Some who altogether dismiss the masses from their minds would regard English not merely as an alternative but the only possible medium. This proposition would be unthinkable but for the hypnotic influence of foreign domination. For the masses of the South who take an ever- growing part in national affairs, what can be easier- learning Hindi which has many words in common with their languages and which at once gives them access practically to the whole of the North or to learn English, a wholly foreign tongue spoken only by a select few?
The choice really depends upon one’s conception of Swaraj. If it is to be of and for only the English Knowing Indians, English is undoubtedly the common medium. If it is to be for and of the starving millions, of the illiterate millions, of the illiterate women, of the suppressed ‘untouchables’, Hindi is the only possible common language.
Young India, 18-6-31

Though I consider these Southern languages to be daughter of Sanskrit they are different from Hindi, Ooira, Bengali, Assamese, Punjabi, Sindhi, Marathi and Gujarati. There grammar is totally different from Hindi. In describing them as the daughter of Sanskrit, I only mean that they have a large number of Sanskrit words in there vocabulary and when they are in difficulty, they go to Sanskrit as to a mother- they seek her help and receive from her in the firm of new words their requisite nourishment.  They might have been independent in the olden days, but now they are enriching themselves with words taken from Sanskrit. There are many other reasons also why they should be regarded as the daughter of Sanskrit. But we may not go into them here.
I have always held that in no case whatsoever do we want to injure, much less suppress or destroy the provincial languages. We want only that all should learn Hindi as a common medium for inter-provincial intercourse. This does not mean that we have any undue partiality for Hindi. We regarded Hindi as our national language. It is fit to be adopted as such. That language alone can become the national language which is easy to learn. To our knowledge there has notice of.
If Hindi takes the place of English, I for one would be pleased. But we know well the importance of the English language. Knowledge of English is necessary to us for the acquisition of modern knowledge of the study of modern literature, for knowledge of the world, for intercourse with the present rulers and such other purposes. As things are, we have to learn English even if we do not wish to. English is an international language.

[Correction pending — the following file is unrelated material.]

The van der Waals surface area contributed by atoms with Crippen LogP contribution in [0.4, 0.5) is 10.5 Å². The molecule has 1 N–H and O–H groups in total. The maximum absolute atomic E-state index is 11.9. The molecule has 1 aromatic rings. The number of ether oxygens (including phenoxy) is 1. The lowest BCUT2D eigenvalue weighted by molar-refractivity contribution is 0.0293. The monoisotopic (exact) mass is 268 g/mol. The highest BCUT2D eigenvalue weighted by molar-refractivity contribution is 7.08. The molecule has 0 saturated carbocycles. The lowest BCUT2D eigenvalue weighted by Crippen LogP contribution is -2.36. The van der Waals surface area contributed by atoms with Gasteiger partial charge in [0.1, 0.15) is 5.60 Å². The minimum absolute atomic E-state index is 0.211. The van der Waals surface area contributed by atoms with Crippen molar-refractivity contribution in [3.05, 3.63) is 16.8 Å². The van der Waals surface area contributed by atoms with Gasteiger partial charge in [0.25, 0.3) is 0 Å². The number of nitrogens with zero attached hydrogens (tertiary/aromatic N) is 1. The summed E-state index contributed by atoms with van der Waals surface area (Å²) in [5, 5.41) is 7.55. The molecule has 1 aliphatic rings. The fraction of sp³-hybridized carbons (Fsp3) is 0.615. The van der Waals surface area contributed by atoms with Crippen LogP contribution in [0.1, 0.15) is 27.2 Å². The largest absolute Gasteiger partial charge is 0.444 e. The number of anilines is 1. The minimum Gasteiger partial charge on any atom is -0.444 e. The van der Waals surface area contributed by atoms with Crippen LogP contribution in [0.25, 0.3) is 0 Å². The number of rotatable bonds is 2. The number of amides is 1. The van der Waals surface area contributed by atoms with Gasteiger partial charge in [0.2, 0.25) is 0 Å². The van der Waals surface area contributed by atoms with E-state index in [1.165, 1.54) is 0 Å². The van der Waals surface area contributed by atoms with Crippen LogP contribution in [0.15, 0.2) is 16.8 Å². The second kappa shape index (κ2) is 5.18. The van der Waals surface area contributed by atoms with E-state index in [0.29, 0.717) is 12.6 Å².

But English can never become our national language. True, it seems to dominate the scene today. In spite of all efforts to resist its hold on us, it continues to occupy a large place in the conduct of our national affairs. But this should not lead us to entertain the illusion that it is going to become our national language.
We can easily find proof for this from our experience in any province. Take for instance Bengal or South Indian where we find the influence of English to be the largest. Should we want anything done in these parts by the people, we cannot have it done through English, though at the moment we may also not be able to do it through Hindi. With the help of a few words of Hindi, however, we may succeed in expressing our meaning at latest to some extent; but through English not even this much.
Of course, if may be accepted that hitherto no language has been able to establish itself as the national language. English is the official language. That as natural under the prevailing circumstance. But I consider it quite impossible for it to go beyond this. If we want to make Indian one nation, whether one believes it or not, Hindi alone can be the national language for the simple reasons that no other language can hope to have the advantages enjoyed by Hindi. With some slight variations Hindi- Hindustani is the language spoken by about twenty-two crores of people, both Hindus and Muslims.
Therefore the most proper and under the circumstance the only possible thing would be to use the language of the province in the province, to use Hindi for all- Indian purposes and to use English for inter-national purposes. While the Hindi-speaking people may be counted in crores, the number of those who speak English can never be increased to more than a few lakhs. Even the attempt the attempt to do so would be unjust to the people.
(From Hindi)
From Gandhiji’s presidential address at the 24th session of the Hindi Sahitya Sammelan held at Indore in 1935

There is nothing wrong in making a knowledge of Hindustani compulsory, if we are sincere in our declarations tjat Hindustan is or to be the Rashtrabhasha or the common medium of expression. Latin was and probably still is compulsory in English schools. The study did not interfere with the study of English. On the contrary English was enriched by a Knowledge of the noble language. The cry of “mother tongue in danger” is either ignorant or hypocritical. And where it is sincere it speaks little for the patriotism of those who will grudge our children an hour per day for Hindustani. We must break through the provincial crust if we are to reach the core of all- Indian nationalism. Is India one country and one national or countries and many nations?
Harijan, 10-9-‘38